The Buzz: Single digits
Altogether, that's six people out of just over 3 million.
Not all the figures associated with the rollout of President Barack Obama's health care law are so ridiculously dreary. Three million tells a happier tale, too. That's how many young adults have been able to get coverage under their parents' plan thanks to the law's rule that people up to age 26 can do so.
A look at the heath care law's early going, by the numbers:
OBAMACARE, BY ANOTHER NAME, SMELLS SWEETER
81: Percentage of young Democrats who approve of the Affordable Care Act, according to December poll by Harvard's Institute of Politics.
58: Percentage of young Democrats who approve of "Obamacare," which is the same thing.
PROBLEM SOLVED? NOT ENTIRELY.
55 million: Estimated number of uninsured in America.
31 million: Remaining number of uninsured in America in 2016, when most of the law's provisions have taken hold, according to federal projections.
89: Percentage of all residents expected to have health insurance in 2016.
91: Percentage of all residents, excluding people living in the country illegally, expected to have health insurance in 2016.
14: States that set up their own health insurance exchanges. District of Columbia also has its own exchange.
36: States that refused, leaving the federal government to do it.
WHO'S IN? PART TWO.
25: States that are expanding Medicaid to more people under the health care law, along with the District of Columbia.
19: States that refused.
6: States that haven't decided.
100: Percentage of the cost of the state Medicaid expansion being paid by Washington for three years, then dropping to 90 percent.
WHO'S IN? PART THREE
1 million: People who had signed up for private coverage under the federal health law by Dec. 20, up from 354,682 three weeks earlier.
1.2 million: People the administration originally projected would sign up for private coverage under the law, as of Nov. 30.
227,478: People who had signed up through the 14 state-run exchanges as of Nov. 30.
137,204: People who had signed up through the federally run exchanges operating in 36 states by that same date.
THIS IS PROGRESS?
65: Percentage of people who reported in early October that they had failed when they tried to buy insurance through the health exchanges, according to an AP-GfK poll.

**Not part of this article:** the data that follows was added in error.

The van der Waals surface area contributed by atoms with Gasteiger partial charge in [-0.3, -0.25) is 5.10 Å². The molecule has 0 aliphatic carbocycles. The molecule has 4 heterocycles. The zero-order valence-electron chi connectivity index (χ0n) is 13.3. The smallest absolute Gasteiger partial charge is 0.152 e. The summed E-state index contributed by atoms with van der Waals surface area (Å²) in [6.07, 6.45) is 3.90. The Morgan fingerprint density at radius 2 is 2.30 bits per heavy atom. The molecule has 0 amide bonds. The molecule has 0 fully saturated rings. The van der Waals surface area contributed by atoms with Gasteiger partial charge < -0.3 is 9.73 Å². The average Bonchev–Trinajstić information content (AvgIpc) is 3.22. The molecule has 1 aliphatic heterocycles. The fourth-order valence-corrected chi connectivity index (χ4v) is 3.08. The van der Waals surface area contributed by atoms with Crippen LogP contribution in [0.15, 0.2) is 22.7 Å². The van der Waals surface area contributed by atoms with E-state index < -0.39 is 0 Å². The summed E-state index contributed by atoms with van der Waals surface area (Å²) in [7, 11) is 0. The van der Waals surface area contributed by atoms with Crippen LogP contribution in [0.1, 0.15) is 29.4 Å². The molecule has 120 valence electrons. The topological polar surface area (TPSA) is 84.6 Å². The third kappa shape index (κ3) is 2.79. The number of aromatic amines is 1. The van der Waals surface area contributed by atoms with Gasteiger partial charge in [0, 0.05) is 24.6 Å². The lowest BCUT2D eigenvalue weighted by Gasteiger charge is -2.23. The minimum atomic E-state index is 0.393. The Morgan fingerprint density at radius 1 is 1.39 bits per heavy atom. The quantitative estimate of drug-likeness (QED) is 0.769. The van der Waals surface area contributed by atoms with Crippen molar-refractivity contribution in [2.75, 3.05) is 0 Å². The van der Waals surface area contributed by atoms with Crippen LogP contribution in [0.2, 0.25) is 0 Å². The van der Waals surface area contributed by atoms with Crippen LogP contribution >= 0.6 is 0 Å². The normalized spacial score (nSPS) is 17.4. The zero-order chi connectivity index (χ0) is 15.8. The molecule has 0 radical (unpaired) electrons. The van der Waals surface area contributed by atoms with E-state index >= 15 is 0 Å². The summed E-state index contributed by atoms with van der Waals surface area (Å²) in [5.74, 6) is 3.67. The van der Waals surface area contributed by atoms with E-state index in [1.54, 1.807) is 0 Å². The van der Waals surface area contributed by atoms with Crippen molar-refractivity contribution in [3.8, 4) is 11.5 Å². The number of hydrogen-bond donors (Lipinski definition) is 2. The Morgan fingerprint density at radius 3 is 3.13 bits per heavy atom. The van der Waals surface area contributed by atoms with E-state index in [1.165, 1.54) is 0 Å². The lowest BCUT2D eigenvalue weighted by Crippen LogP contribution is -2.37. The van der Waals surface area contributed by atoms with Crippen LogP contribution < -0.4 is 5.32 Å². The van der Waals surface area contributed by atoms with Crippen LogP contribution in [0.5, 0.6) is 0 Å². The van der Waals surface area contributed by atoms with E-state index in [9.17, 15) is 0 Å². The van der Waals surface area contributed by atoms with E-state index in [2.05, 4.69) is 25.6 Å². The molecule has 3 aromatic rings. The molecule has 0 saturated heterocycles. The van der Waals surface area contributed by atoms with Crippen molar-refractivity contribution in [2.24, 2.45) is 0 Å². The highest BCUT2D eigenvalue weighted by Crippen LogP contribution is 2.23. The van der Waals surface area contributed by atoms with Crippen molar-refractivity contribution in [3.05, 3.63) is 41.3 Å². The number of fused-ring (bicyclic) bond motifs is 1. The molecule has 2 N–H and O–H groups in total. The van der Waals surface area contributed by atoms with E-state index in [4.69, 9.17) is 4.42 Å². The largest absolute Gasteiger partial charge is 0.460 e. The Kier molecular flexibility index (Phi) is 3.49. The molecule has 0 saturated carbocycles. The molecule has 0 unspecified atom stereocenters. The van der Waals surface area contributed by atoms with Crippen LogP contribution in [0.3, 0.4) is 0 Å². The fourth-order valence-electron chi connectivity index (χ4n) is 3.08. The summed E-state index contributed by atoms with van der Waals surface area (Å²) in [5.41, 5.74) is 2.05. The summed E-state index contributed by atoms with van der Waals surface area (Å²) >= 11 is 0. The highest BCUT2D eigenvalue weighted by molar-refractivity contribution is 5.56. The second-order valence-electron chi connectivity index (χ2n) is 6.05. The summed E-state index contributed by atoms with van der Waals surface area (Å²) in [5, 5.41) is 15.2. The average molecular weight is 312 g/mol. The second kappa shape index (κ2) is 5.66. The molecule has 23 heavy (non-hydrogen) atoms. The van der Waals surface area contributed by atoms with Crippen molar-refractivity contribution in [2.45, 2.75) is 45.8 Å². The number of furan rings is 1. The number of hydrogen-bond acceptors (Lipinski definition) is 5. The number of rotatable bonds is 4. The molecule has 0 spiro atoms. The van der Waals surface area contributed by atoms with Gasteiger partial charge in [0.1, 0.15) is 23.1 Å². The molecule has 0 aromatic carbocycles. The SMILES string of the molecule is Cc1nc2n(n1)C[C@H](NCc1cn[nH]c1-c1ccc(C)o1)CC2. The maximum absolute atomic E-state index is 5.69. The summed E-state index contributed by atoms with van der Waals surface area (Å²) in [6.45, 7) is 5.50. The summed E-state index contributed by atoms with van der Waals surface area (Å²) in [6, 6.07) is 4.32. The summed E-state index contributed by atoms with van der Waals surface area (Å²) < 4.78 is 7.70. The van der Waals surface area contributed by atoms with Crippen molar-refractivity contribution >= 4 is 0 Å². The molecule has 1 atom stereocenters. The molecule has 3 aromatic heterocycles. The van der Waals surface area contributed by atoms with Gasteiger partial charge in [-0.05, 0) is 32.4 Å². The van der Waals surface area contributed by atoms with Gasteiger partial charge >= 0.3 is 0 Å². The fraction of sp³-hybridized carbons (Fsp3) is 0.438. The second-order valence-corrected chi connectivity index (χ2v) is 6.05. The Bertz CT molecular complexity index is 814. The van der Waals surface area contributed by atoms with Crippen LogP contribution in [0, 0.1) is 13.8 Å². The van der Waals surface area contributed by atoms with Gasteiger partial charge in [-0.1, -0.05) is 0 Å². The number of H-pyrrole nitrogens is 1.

51: Percentage of people who reported in early December that they had failed when trying to buy from the exchanges, according to another AP-GfK poll.
A NEW FISCAL CLIFF?
$95: Fine for an adult who goes without health insurance in 2014, or 1 percent of taxable income, if greater. Maximum $285 penalty per family.
$695: Fine for an adult going without health insurance in 2016, or 2.5 percent of taxable income. Up to $2,085 per family.
6 million: The number of people who could be fined in 2016 for going without insurance, according to federal researchers.
$46,000: Individuals earning up to this amount should qualify for some level of subsidy to buy private insurance. Same for a family of four earning up to $94,200.
$328: Average estimated monthly premium, before any subsidies, for a mid-range silver plan that covers 70 percent of medical costs.
$516: Estimated cost of that plan in Wyoming. Prices vary widely depending on where you live and other factors.
$6,350: The most anyone with an individual plan (whether bronze, silver, gold or platinum) will have to pay for medical care in a year, on top of premiums. Family out-of-pocket expenses are capped at $12,700.
3 million: Number of young adults up to age 26 who have stayed on their parents' health plans under the law.
4 million-plus: People whose individual plans were canceled because the plans didn't measure up under the law. The government changed rules to allow substandard plans to exist for another year; it's not known how many canceled policies will be revived. Another rules change allowed cancellation victims to sign up for bare-bones catastrophic coverage.
39.1 million: Visitors to state and federal health insurance web sites as of Nov. 30.
7 million: People expected to sign up by the end of open enrollment season March 31, according to administration's original projections.
$677 million: Set aside for spending on technology through the end of October 2013.
$109 million: Estimated 10-year hit to the federal budget if the law were repealed.
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